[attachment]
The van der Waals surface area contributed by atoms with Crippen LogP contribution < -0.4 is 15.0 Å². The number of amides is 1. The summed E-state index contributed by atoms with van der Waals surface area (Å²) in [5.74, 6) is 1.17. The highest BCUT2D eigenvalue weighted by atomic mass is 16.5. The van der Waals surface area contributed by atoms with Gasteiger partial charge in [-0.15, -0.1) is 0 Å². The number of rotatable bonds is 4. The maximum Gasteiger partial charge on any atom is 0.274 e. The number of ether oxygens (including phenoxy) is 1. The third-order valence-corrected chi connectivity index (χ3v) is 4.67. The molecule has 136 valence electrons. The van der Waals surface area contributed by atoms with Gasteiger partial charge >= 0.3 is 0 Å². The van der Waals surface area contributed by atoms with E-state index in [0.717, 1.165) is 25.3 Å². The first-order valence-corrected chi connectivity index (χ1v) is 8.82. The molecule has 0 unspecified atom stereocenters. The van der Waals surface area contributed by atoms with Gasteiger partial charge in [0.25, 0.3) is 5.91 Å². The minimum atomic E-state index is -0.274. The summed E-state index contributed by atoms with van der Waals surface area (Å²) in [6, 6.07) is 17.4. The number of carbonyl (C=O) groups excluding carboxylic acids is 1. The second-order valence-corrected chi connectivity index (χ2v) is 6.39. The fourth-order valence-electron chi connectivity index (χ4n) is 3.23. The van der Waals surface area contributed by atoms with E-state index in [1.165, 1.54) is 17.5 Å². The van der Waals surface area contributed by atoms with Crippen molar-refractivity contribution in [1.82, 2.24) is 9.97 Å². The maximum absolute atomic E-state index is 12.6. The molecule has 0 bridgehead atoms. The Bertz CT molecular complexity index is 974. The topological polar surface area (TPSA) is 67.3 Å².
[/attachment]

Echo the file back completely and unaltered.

The van der Waals surface area contributed by atoms with Crippen LogP contribution < -0.4 is 15.0 Å². The number of amides is 1. The summed E-state index contributed by atoms with van der Waals surface area (Å²) in [5.74, 6) is 1.17. The highest BCUT2D eigenvalue weighted by atomic mass is 16.5. The van der Waals surface area contributed by atoms with Gasteiger partial charge in [-0.15, -0.1) is 0 Å². The number of rotatable bonds is 4. The maximum Gasteiger partial charge on any atom is 0.274 e. The number of ether oxygens (including phenoxy) is 1. The third-order valence-corrected chi connectivity index (χ3v) is 4.67. The molecule has 136 valence electrons. The van der Waals surface area contributed by atoms with Gasteiger partial charge >= 0.3 is 0 Å². The van der Waals surface area contributed by atoms with E-state index in [0.717, 1.165) is 25.3 Å². The first-order valence-corrected chi connectivity index (χ1v) is 8.82. The molecule has 0 unspecified atom stereocenters. The van der Waals surface area contributed by atoms with Gasteiger partial charge in [0.25, 0.3) is 5.91 Å². The minimum atomic E-state index is -0.274. The summed E-state index contributed by atoms with van der Waals surface area (Å²) in [6, 6.07) is 17.4. The number of carbonyl (C=O) groups excluding carboxylic acids is 1. The second-order valence-corrected chi connectivity index (χ2v) is 6.39. The fourth-order valence-electron chi connectivity index (χ4n) is 3.23. The van der Waals surface area contributed by atoms with E-state index in [1.165, 1.54) is 17.5 Å². The van der Waals surface area contributed by atoms with Crippen molar-refractivity contribution in [1.82, 2.24) is 9.97 Å². The maximum absolute atomic E-state index is 12.6. The molecule has 0 bridgehead atoms. The Bertz CT molecular complexity index is 974. The topological polar surface area (TPSA) is 67.3 Å².